From Seimore Skinner: “Re: Piedmont security audit. On the front page of this week’s Computerworld is an article on the HIPAA Security Audit at Piedmont. No real new information, but I thought it was cool Mr. HIStalk scooped ’em. They also provide a link to the auditor information request list. Keep up the good work!!” Thanks. A reader sent me the OIG’s list of requested documents, which I ran on April 20. I’m not bragging (well, maybe a little), but loyal readers make it nearly certain that, when it comes to healthcare IT, you’ll read the good stuff here first. Test that theory for the information you’ve valued over the past few months: how many times did it come from elsewhere? I’ve even got great sources in Europe, so you were able to read about the Misys announcements here (in the discussion forum) at around 8:00 this morning (which I hastily posted from work), long before those sleep-in journalists got around to it.
From Blindsided Vendor: “Re: the consultant you mentioned. Many folks in the industry know he has had his particular favorites for years. I know of many of his own projects that are currently faltering. When we become involved in an account he’s consulting with, we run for the hills as his choices are always the same.” I removed names and comments because it’s not really fair to single anyone out, but you know the usual consultant caveats like these. Inga’s comment: “To your point suggesting consultants may have a bias towards one product or another … well, of course. But if a consultant doesn’t have an opinion (bias) then what value is the consultant?” Ah, the condundrum.
Thanks to Matthew Holt, who took up for HIStalk in his mention of some top 100 healthcare blog list (congrats to his The Healthcare Blog at #8.) “More seriously, it’s a fun list, but probably the leading blog in all of health care (certainly in term of revenue generation), HIStalk, isn’t on it.” Thanks, Matthew. Returning the favor, don’t forget about the Health 2.0 conference Matthew’s putting on in San Francisco on September 20. He’s got all kinds of big names on the agenda, including folks from Google, WebMD, Microsoft, Yahoo, Kaiser, and Allscripts. Pssst: register within a week and put in code HISTALK and you’ll get $50 off the registration fee, plus Matthew will owe me, which is always good.
Speaking of blogs: a grateful nod to Paul Levy for mentioning HIStalk in a recent posting (“full of news and opinion from the domain of health care information technology.”) Why that’s impressive: Paul is President and CEO of Beth Israel Deaconess Medical Center in Boston (John Halamka’s boss). His blog has really cool stuff, which I like to think he writes himself since it’s so folksy and smart. He actually responds to blog comments. A classic post: Do I Get Paid Too Much?, openly talking about his million-dollar salary. And you CIOs might become jealous of John Halamka: does your boss proudly put your IT annual report on his website and conclude with “Now you see why I love this guy.”?
Now here’s an unusual item, which I’ve got many reasons not to post (it’s a free ad and takes advantage of an unpleasant situation.) On the other, it may help some of the folks who have left Healthvision recently. “NextGen is recruiting top sales, marketing, project and product management, training, and product development talent for our interoperability team. We would be interested in fielding resumes of those recently displaced HealthVision employees. Aside from our well-known NextGen ambulatory EHR product, NextGen also offers an award-winning suite of RHIO/interoperability tools. The NextGen Community Health Solution (CHS) enables the exchange of patient data between providers, specialists, hospitals, payers, labs and pharmacies. Our NextMD product provides patient to physician connectivity including secure messaging, patient driven data entry, and medication management. Resumes may be sent to: email@example.com.” This is a special case, so please don’t ask me to post other listings here. I was torn, but decided to err in favor of those who are out of work.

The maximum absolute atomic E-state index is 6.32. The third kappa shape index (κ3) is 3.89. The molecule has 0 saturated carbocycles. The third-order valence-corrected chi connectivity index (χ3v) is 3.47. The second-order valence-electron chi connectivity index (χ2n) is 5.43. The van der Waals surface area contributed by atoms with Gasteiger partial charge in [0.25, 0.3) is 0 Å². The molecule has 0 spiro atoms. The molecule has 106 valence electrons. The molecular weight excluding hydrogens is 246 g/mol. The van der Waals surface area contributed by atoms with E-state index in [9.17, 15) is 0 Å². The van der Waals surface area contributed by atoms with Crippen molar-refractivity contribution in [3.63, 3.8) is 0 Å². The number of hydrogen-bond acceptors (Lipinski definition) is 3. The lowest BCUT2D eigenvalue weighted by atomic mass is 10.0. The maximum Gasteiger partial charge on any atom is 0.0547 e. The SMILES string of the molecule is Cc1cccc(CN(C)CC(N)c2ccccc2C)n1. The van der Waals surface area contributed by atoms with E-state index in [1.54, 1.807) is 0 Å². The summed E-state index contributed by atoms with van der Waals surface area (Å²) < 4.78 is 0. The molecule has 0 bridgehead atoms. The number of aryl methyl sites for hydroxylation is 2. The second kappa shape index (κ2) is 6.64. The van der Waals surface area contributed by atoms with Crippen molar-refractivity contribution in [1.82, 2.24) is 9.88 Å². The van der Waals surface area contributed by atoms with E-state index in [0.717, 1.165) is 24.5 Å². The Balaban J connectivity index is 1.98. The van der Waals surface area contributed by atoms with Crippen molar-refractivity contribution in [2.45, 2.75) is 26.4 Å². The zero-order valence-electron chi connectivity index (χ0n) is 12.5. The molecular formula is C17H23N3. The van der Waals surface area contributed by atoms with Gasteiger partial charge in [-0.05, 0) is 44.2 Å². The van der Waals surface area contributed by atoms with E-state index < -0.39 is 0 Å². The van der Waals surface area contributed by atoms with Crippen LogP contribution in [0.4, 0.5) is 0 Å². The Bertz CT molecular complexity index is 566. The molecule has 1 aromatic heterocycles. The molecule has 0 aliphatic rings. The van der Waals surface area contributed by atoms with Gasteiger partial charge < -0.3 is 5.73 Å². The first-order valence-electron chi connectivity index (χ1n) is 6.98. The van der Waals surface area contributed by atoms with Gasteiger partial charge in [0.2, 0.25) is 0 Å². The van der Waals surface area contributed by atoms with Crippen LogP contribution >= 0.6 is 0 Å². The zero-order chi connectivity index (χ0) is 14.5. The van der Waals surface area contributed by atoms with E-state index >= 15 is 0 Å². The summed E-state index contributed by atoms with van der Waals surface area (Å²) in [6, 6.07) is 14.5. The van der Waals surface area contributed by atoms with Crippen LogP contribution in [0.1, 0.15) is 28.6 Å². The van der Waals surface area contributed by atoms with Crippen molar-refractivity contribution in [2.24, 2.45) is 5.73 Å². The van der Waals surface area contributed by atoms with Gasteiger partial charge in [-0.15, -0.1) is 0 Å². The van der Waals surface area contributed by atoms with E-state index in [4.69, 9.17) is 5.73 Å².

The Misys news wasn’t good this morning, other than fairly healthy margins. Healthcare sales are in a freefall and Mike Lawrie is still saying the products aren’t competitive. Worst of all, whatever R&D money that the stepchild hospital division was getting will be cut even more to try to save the physician practice business. Rumor: the ClearPractice offering was canned because of the effort that would have been required to make it CCHIT-certifiable. Must have been way out there.
Gartner places the Ensemble integration system from InterSystems in its Magic Quadrant for application infrastructure.
New Hanover Regional Medical Center (NC) is kicking off some McKesson Horizon projects. For some reason, their IS business plan (warning: PPT) is posted on their website. If you’re a CIO looking for ideas on how to communicate IT strategy and tactics to colleagues, it’s worth appropriating. Good job by Avery Cloud’s team. The swimmer’s lane analogy was a bit overwrought, but it gets the point across. CIOs need to be able to articulate strategy this clearly to non-IT types uninterested in the ugly details.
QuadraMed announces the M5 release of its products. The stock bucked a down-market trend today after that news yesterday, rising 1.6%.
Sutter Health gives CalRHIO $1 million, meeting part of its bond requirement to donate $8.5 million to small and rural networks.
Millionaire self-proclaimed man of the people Michael Moore’s healthcare film “Sicko” is (or was) available all over the Internet in its entirely, including YouTube. If your hospital isn’t bracing for public outcry, you might want to prepare just in case. I’m not a fan, but he has many, just like pro wrestlers and Jackass movies.
News, rumors, chit-chat: e-mail me.